For the past several months, a fight has been brewing inside Apple, the world’s most profitable company, about a fundamental aspect of its business: whether its corporate employees must return to the office.
Apple expects employees to return to their desks at least three days a week when its offices reopen. And although the Covid-19 delta variant has made it unclear exactly when that will be, Apple’s normally heads-down employees are pushing back in an unprecedented way. They’ve created two petitions demanding the option to work remotely full time that have collected over 1,000 signatures combined, a handful of people have resigned over the matter, and some employees have begun speaking out publicly to criticize management’s stance.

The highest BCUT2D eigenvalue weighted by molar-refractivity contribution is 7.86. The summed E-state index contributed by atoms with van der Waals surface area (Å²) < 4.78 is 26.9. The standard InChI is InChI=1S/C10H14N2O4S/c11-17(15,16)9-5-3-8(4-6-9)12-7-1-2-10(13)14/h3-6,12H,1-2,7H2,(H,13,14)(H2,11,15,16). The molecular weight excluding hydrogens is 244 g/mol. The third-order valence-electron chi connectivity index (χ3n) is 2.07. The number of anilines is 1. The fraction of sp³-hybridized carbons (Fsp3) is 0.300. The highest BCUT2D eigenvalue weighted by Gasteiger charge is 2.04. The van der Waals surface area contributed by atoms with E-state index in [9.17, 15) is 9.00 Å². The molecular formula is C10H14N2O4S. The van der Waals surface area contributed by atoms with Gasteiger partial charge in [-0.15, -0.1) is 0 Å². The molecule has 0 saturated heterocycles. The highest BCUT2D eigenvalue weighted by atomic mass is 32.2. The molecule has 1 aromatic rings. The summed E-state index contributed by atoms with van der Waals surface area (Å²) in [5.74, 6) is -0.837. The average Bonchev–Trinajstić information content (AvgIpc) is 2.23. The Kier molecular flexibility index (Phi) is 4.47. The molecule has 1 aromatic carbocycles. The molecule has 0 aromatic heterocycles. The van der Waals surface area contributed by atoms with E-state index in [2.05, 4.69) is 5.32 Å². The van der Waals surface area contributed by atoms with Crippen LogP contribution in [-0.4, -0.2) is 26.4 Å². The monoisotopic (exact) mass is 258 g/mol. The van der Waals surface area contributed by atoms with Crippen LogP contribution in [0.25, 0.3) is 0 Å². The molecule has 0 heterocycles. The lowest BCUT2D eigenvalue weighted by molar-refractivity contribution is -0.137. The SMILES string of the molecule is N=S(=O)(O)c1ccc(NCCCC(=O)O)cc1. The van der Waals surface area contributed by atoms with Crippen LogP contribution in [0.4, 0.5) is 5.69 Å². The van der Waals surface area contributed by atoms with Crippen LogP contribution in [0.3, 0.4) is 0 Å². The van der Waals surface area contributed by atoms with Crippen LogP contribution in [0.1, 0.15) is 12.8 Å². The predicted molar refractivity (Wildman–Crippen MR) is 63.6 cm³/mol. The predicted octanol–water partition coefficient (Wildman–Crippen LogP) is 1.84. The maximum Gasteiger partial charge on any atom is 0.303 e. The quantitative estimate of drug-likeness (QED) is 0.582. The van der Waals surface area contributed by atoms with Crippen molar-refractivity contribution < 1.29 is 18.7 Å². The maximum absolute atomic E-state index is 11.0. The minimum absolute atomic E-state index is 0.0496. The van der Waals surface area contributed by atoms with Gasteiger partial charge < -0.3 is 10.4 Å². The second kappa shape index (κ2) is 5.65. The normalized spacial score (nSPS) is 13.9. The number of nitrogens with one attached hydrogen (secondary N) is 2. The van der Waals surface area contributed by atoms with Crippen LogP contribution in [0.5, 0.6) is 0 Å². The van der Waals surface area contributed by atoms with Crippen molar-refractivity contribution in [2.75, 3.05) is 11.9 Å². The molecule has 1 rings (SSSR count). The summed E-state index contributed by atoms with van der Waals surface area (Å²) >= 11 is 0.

Apple employees who don’t want to return to the office are challenging the popular management philosophy at many Silicon Valley companies that serendipitous, in-person collaboration is necessary to fuel innovation.
“There’s this idea that people skateboarding around tech campuses are bumping into each other and coming up with great new inventions,” said Cher Scarlett, an engineer at Apple who joined the company during the pandemic and has become a leader in, among other issues, organizing her colleagues on pushing for more remote work. “That’s just not true,” she said.